The best Italian restaurant in Paris?
Pros: Impeccable service, exquisite food, chic but charming atmosphere
Cons: Exorbitantly priced wine, no fixed-price menu in the evening
For several years now, I’ve been on a quest to find the best Italian restaurant in Paris and, while there have been a few contenders, I’ve hesitated to say definitively, “This is The One.” That is, until last Friday, when I discovered Assaporare in a funky up-and-coming neighborhood in the 12th arrondissement and, lucky for me, on a quiet side street not far from my own. This little gem, with its Neapolitan flair, serves up traditional favorites and authentic flavors prepared with gastronomic subtlety and a contemporary twist.
The owner, a mustachioed Neapolitan, Guiseppe Lo Casale, is an epi-curious architect who has smartly orchestrated the decor. The airy, luminous interior has been stripped to its bare bones: exposed beams and brick, glass doors, flooring of smooth concrete (roughly whitewashed) and stone tiles (a terrazzo of speckled grey and yellow). Streamlined Scandinavian-style tables and chairs – pale wood and white lacquer – accentuate the industrial-clean but still homey space. At center stage sits a handsome block of slate, counter-cum-altar, with bottles of oil and vinegar, jars of olives and other marinated miscellany, surrounded by a few half-mooned stools for impromptu diners. The only sentimentality in sight is slight: vibrant paintings, suspended by wire, of solitary figures made lonesome but larger-than-life in the presence of a seagull, boat, pillar or lighthouse.
Before the food arrived, we had no misgivings from the moment another Giuseppe – the chipper, vigilant host of the dining room – entered the scene. Once my friend and I were seated, he perched on a stool next to us and gave us a play-by-play of the menu and wine list. A man enamored of his work, he charmed us with discreet canzone while going about his tasks. Then, just one misgiving: the cheapest bottle of wine on offer, Schola Sarmenti Roccamora, from Apulia, was a whopping €35, though its smooth robustness nudged aside the objection, at least for the evening.
Bianca, the other key player (apparently also an actress) showed no funny business in her cooking: fresh, quality produce and prime ingredients. Unsurprising that assaporare means “to savor”: right from the start – an amuse bouche of bruschetta with black olive tapenade, ricotta cheese and delicate dribbles of extraordinary extra-virgin olive oil – I was smitten. A vegetarian antipasti plate, for starters, was a beautifully colored masterstroke of agrodolce (sweet-sour): smoky aubergine à la balsamic; sweetish red and green peppers; and cubed, caramelized zucchini with grated citron. Forget counting carbs: the bread, toasted or not, was astounding and addictive.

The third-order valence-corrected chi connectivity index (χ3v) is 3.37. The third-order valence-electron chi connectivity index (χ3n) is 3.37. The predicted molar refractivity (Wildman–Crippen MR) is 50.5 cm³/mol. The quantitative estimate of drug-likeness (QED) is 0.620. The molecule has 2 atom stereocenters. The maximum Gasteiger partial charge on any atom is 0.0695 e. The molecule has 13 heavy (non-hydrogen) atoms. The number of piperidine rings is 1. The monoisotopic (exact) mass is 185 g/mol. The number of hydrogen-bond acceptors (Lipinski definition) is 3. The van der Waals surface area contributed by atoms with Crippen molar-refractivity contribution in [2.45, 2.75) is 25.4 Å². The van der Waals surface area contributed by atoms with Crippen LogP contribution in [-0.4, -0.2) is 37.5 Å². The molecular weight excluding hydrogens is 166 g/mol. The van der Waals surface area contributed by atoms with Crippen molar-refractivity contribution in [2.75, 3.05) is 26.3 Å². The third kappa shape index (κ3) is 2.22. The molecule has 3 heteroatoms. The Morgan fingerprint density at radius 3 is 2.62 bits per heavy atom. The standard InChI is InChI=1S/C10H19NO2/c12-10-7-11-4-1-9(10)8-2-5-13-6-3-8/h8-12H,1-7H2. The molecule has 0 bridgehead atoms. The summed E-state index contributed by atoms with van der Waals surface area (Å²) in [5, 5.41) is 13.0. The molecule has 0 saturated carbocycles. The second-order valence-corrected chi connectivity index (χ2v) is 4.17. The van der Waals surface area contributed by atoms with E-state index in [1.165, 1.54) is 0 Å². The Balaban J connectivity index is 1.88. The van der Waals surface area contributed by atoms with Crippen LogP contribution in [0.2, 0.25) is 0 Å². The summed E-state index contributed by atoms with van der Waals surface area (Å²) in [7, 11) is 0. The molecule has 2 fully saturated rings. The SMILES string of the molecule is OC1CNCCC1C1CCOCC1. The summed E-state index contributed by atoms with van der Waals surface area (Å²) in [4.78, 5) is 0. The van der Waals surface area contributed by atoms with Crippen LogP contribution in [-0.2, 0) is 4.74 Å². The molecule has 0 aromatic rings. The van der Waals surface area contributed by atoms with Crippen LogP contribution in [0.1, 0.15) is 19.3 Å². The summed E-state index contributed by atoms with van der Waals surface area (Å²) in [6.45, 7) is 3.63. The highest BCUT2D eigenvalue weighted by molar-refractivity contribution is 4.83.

Okay, there’s no set menu on a Friday evening, and the four main courses ranged from €17 to €20. The incontri di mare included a soft slab of salmon stuffed with spinach, with two cold side dishes of marinated octopus and squid on a nest of arugula; the incontri in campagna, a small, round zucchini stuffed with crab meat, was complemented by marinara sauce and Parmesan slivers, alongside wedges of baby artichoke stewed in garlic, onion and herbs to a paradoxical state: it was melt-in-the mouth tender yet crunchy.
We thought this could not be surpassed, but the dessert blew us away. It wasn’t homemade but expedited direct from the renowned Italian pastry chef Salvatore de Riso, whose catalogue has pride of place on the counter. Our selection: melanzana al cioccolato, potent, rich, dark chocolate layered with delicate slices of three-day-marinated aubergine, topped with hazelnuts, orange rind and a maraschino cherry. Now I know what rosy-cheeked cherubs eat in heaven.
If only we hadn’t been so full, and under a spell, we’d have taken advantage of the small épicerie display of Italian specialties: pesto, tapenade, capers, sun-dried tomatoes, funghi, Oro di Gragnano pasta. So, as the months heat up, you can whisk yourself off to Capri, Amalfi or the Italian Riviera, and soak in Mediterranean waters or you can avoid the crowds in high summer, stay closer to home and give your palate the holiday of a lifetime.
Hmm, “The One”?
Assaporare: 7, rue St. Nicolas, 75012 Paris. Métro: Ledru-Rollin. Tel.: 01 44 67 75 77. Open: Tuesday and Wednesday, 10am-5pm; Thursday and Friday, 10am-11pm. Fixed-price lunch menu: €14.50. A la carte: €25-35.
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